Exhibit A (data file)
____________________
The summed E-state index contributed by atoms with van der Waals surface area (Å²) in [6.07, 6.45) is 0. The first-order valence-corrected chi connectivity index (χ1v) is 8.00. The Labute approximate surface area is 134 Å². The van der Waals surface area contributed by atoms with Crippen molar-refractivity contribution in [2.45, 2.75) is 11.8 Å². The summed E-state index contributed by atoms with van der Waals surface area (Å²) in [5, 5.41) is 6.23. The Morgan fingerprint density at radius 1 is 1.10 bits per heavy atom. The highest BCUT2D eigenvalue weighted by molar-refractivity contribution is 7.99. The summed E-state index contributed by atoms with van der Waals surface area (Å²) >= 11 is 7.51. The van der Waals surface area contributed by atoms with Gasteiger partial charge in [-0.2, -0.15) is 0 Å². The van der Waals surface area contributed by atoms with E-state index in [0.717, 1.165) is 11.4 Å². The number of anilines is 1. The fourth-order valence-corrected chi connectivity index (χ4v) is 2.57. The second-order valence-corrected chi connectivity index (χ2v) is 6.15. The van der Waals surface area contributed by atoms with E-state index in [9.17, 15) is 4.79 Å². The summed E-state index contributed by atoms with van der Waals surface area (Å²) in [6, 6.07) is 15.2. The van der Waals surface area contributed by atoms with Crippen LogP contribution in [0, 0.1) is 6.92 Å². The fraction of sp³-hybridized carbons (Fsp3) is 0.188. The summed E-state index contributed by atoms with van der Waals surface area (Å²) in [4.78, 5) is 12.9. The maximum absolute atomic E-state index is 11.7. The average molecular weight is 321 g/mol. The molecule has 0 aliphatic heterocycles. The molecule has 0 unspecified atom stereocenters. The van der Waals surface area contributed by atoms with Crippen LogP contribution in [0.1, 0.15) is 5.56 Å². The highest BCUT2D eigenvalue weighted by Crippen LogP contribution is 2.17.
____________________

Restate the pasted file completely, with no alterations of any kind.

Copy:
The summed E-state index contributed by atoms with van der Waals surface area (Å²) in [6.07, 6.45) is 0. The first-order valence-corrected chi connectivity index (χ1v) is 8.00. The Labute approximate surface area is 134 Å². The van der Waals surface area contributed by atoms with Crippen molar-refractivity contribution in [2.45, 2.75) is 11.8 Å². The summed E-state index contributed by atoms with van der Waals surface area (Å²) in [5, 5.41) is 6.23. The Morgan fingerprint density at radius 1 is 1.10 bits per heavy atom. The highest BCUT2D eigenvalue weighted by molar-refractivity contribution is 7.99. The summed E-state index contributed by atoms with van der Waals surface area (Å²) >= 11 is 7.51. The van der Waals surface area contributed by atoms with Gasteiger partial charge in [-0.2, -0.15) is 0 Å². The van der Waals surface area contributed by atoms with E-state index in [0.717, 1.165) is 11.4 Å². The number of anilines is 1. The fourth-order valence-corrected chi connectivity index (χ4v) is 2.57. The second-order valence-corrected chi connectivity index (χ2v) is 6.15. The van der Waals surface area contributed by atoms with E-state index in [9.17, 15) is 4.79 Å². The summed E-state index contributed by atoms with van der Waals surface area (Å²) in [6, 6.07) is 15.2. The van der Waals surface area contributed by atoms with Crippen LogP contribution in [0, 0.1) is 6.92 Å². The fraction of sp³-hybridized carbons (Fsp3) is 0.188. The summed E-state index contributed by atoms with van der Waals surface area (Å²) in [4.78, 5) is 12.9. The maximum absolute atomic E-state index is 11.7. The average molecular weight is 321 g/mol. The molecule has 0 aliphatic heterocycles. The molecule has 0 unspecified atom stereocenters. The van der Waals surface area contributed by atoms with Crippen LogP contribution in [0.1, 0.15) is 5.56 Å². The highest BCUT2D eigenvalue weighted by Crippen LogP contribution is 2.17.